The biopsy is carried out to confirm that suspected cells are malignant. Then, the doctor inserts a hollow needle with a punch through the abdominal wall into the tumour. The procedure is usually done with the help of imaging techniques (ultrasound or CT). A biopsy is unnecessary for most kidney neoplasms that are not confirmed.
Magnetic resonance imaging is usually only performed if computed tomography is not possible due to the patient's intolerance to contrast containing iodine. In contrast to CT, MRI uses magnetic fields, and there are no X-rays.
After having the whole picture of the disease, a urologist can perform staging. For example, stages of cancer in kidneys include:
- Stage Ι - the tumour is limited to the kidney, without spreading to the lymphatic system and neighbouring organs;
- Stage ΙΙ - the tumour grows into the adrenal gland without spreading to the lymphatic system and adjacent organs;
- Stage ΙΙΙ - a tumour of any size spread throughout the lymphatic system. There is no spread to surrounding organs or distant metastases;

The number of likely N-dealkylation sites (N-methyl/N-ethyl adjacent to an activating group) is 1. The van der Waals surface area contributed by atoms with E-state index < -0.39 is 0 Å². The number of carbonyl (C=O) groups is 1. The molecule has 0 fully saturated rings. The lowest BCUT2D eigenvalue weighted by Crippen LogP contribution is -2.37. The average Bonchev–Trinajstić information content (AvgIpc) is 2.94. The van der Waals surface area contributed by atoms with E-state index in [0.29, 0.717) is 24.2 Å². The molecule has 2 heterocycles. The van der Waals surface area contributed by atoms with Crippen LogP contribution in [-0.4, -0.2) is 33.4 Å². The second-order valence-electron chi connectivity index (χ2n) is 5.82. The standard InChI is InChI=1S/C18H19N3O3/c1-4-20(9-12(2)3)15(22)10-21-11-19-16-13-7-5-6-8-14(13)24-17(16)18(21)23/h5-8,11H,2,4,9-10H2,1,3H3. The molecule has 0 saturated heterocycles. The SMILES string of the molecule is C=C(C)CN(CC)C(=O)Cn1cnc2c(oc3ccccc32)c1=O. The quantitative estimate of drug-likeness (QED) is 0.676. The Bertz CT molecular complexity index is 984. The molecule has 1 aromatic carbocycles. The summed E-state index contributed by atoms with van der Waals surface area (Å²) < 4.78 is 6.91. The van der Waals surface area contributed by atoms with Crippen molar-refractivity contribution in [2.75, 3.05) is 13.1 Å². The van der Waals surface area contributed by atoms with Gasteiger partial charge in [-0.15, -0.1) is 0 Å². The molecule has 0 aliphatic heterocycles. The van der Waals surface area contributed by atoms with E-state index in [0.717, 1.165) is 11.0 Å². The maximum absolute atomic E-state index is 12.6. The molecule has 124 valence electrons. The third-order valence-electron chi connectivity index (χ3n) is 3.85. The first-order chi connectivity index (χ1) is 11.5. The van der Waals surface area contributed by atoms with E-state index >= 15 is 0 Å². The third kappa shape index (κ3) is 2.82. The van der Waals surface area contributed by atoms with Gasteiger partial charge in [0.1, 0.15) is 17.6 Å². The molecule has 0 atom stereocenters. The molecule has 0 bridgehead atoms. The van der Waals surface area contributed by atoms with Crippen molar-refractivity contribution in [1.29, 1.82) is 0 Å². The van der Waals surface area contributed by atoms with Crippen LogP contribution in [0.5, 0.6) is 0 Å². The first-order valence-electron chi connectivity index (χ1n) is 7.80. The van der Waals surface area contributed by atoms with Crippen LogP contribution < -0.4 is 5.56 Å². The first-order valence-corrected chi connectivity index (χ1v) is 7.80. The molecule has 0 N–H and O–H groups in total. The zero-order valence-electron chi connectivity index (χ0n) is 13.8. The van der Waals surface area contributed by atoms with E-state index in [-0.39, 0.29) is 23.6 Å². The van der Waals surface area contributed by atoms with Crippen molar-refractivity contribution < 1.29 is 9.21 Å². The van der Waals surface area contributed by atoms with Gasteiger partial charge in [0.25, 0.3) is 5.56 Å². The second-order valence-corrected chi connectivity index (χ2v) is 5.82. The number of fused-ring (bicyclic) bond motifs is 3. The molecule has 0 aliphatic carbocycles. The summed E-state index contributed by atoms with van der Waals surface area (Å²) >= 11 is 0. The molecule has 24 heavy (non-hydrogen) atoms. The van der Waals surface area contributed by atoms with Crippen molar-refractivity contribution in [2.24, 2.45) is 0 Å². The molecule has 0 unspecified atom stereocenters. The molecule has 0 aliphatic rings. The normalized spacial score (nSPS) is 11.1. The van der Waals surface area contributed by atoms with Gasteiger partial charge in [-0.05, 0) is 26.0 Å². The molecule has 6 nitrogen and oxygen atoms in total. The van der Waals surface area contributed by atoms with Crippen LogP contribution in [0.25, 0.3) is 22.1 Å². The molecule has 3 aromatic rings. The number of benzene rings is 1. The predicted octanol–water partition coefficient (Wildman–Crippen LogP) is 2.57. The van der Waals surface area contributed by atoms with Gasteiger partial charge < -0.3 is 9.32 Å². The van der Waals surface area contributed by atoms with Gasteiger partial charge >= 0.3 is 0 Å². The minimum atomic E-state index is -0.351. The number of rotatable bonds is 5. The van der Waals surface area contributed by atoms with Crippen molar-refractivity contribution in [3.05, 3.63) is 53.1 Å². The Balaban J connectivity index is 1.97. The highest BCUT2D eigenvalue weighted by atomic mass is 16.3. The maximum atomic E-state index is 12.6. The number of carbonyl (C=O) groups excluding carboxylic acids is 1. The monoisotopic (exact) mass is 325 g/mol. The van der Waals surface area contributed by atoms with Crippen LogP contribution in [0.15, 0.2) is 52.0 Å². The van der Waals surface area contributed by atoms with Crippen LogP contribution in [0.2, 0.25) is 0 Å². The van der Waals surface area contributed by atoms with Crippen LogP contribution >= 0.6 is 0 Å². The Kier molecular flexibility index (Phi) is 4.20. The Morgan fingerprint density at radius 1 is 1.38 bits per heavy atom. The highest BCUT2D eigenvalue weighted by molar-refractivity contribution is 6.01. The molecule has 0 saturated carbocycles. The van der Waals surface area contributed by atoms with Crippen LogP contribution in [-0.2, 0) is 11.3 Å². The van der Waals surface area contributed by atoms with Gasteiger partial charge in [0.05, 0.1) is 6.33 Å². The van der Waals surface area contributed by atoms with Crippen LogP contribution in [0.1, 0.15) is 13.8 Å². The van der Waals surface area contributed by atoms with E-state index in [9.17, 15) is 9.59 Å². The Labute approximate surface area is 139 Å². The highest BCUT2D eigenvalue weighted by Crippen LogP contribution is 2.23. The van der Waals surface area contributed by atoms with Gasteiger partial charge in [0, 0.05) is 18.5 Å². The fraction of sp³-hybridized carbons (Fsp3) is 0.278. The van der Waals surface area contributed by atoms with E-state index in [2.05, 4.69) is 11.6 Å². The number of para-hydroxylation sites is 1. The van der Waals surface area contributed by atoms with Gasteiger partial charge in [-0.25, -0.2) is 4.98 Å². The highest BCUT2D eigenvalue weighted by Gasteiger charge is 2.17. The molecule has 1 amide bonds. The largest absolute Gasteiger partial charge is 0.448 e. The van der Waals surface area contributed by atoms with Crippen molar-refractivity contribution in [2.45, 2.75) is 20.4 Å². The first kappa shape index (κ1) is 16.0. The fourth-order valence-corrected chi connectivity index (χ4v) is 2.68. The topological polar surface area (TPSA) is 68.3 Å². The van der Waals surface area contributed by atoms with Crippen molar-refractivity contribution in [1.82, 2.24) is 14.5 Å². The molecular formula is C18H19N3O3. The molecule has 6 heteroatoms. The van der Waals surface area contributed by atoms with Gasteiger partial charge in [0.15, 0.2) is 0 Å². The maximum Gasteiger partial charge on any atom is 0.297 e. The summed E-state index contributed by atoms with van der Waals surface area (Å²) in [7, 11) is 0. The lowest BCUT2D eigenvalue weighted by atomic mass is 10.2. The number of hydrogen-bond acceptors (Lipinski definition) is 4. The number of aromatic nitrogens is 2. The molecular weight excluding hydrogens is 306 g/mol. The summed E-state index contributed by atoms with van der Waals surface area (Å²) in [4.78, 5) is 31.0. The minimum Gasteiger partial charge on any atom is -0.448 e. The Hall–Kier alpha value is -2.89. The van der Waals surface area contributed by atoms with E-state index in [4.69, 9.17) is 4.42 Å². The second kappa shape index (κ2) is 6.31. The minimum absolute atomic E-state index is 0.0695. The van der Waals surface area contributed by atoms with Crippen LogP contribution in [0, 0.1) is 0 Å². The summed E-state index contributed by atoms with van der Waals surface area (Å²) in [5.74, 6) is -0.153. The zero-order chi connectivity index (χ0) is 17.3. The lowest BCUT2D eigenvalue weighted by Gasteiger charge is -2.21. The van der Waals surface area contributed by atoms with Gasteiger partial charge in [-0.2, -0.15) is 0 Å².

- Stage ΙV - a kidney tumour that grows into neighbouring organs or has distant metastases.
Treatment options for kidney malignancy
The treatment plan is adopted at an oncology meeting, where specialists from various fields participate, including a urologist-oncologist. The primary treatment method for kidney cancer is surgical intervention, and the presence of isolated metastases is rarely a contraindication.
Surgery is the treatment of choice for renal cancer. If possible, a doctor performs an organ-preserving operation (partial nephrectomy). The procedure is usually conducted as an open operation or as part of a laparoscopy (through minor cuts and a probe). Also, urologists might perform a radical nephrectomy (removal of the whole kidney). Modern surgical procedures include minimally invasive operations:
- Robot-assisted DaVinci kidney surgery is a minimally invasive surgical technique. The robotic system of the device makes it possible to ensure minimal trauma and reduce bleeding during the procedure.
- Renal artery embolisation (RAE) is the procedure of blockage of the kidney artery. During an embolisation procedure, the interventional radiologist injects tiny particles through a catheter into the vessels, feeding a tumour. It causes blood shortage and subsequent renal tumour shrinking.
Chemotherapy is the systemic use of antitumour drugs to reduce the size of the neoplasm so that it can be easily removed as the next step. In addition, there are more targeted types of chemotherapy: